From littering the college with posters that read ‘For Queen and Dome, Vote Olivia Barber for JCR President’, to attempting (but perhaps more accurately, failing) to conjure up and deliver a rousing speech, the elections for College student President were an exciting, albeit stressful experience. I was keen to take over the position because I wanted to represent the student body effectively and make the JCR a real force for change around college. Yet, during this year I realised that in order to fulfil this commitment I needed to understand the college and its community, the plethora of factors that define its identity, as well as what it truly means to be one of the members of a college for self-defining women.
What immediately struck me is the solidarity of the college and that when students appear to be hesitant to get involved in student politics, it is simply because the issues under discussion are not of the most fundamental importance to them. Nonetheless, when you strike at the core of Murray Edwards’ identity, its concern to put women first, you realise that many wish to stand up and unite in feminism and the appreciation of the amazing work that this college does to empower young women of today. For, as unfortunate and unacceptable a situation as this is, gender inequality still persists, making bastions for women’s development and education such as Murray Edwards ever more relevant. As this 60th blog has shown, women from Murray Edwards (past and present) are ready to ‘lead the way’ using their abilities to shape the future wisely, positively and constructively.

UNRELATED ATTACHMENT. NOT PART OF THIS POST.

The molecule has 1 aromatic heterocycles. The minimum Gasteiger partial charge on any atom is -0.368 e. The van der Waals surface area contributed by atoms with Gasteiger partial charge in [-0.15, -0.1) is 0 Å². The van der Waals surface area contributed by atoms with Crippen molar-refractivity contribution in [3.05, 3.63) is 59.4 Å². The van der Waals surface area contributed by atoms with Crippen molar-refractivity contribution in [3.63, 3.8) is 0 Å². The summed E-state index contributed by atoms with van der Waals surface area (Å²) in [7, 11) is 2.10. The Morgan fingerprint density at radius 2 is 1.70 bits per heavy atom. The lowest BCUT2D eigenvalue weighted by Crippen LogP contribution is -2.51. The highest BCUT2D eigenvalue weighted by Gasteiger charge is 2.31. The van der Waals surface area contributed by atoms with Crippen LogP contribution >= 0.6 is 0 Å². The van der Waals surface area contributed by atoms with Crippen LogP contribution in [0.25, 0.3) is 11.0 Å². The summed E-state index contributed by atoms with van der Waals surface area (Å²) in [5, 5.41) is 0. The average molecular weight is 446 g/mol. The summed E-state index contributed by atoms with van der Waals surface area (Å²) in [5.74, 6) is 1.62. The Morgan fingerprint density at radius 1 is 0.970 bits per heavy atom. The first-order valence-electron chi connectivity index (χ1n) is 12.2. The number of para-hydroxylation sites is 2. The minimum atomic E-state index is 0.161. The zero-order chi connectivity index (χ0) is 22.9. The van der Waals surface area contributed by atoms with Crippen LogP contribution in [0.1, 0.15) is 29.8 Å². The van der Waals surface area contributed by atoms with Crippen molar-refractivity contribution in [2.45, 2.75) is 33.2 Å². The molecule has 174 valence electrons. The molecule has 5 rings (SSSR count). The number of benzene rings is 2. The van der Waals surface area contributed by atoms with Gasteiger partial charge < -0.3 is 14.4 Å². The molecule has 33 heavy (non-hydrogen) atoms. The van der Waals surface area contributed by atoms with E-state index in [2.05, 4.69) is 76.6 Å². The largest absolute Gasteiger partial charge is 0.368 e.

Yet, what has struck me most is not only the efforts of the college in promoting these important changes but also the sheer strength and determination of the student body to unveil and redress huge inequalities at play. This year, we have revived the Murray Edwards feminist society and had over forty impassioned students turn out to discuss the identity of the college and its stance on feminism at an event organised by our Women’s officer, called ‘Liberté! Egalité! Beyoncé!’. We have also founded a feminist film society and launched it with a screening of a French New Wave film that brings to the fore some of the obstacles that surround female liberation and presents the different lived experiences of feminism from the perspectives of two female friends.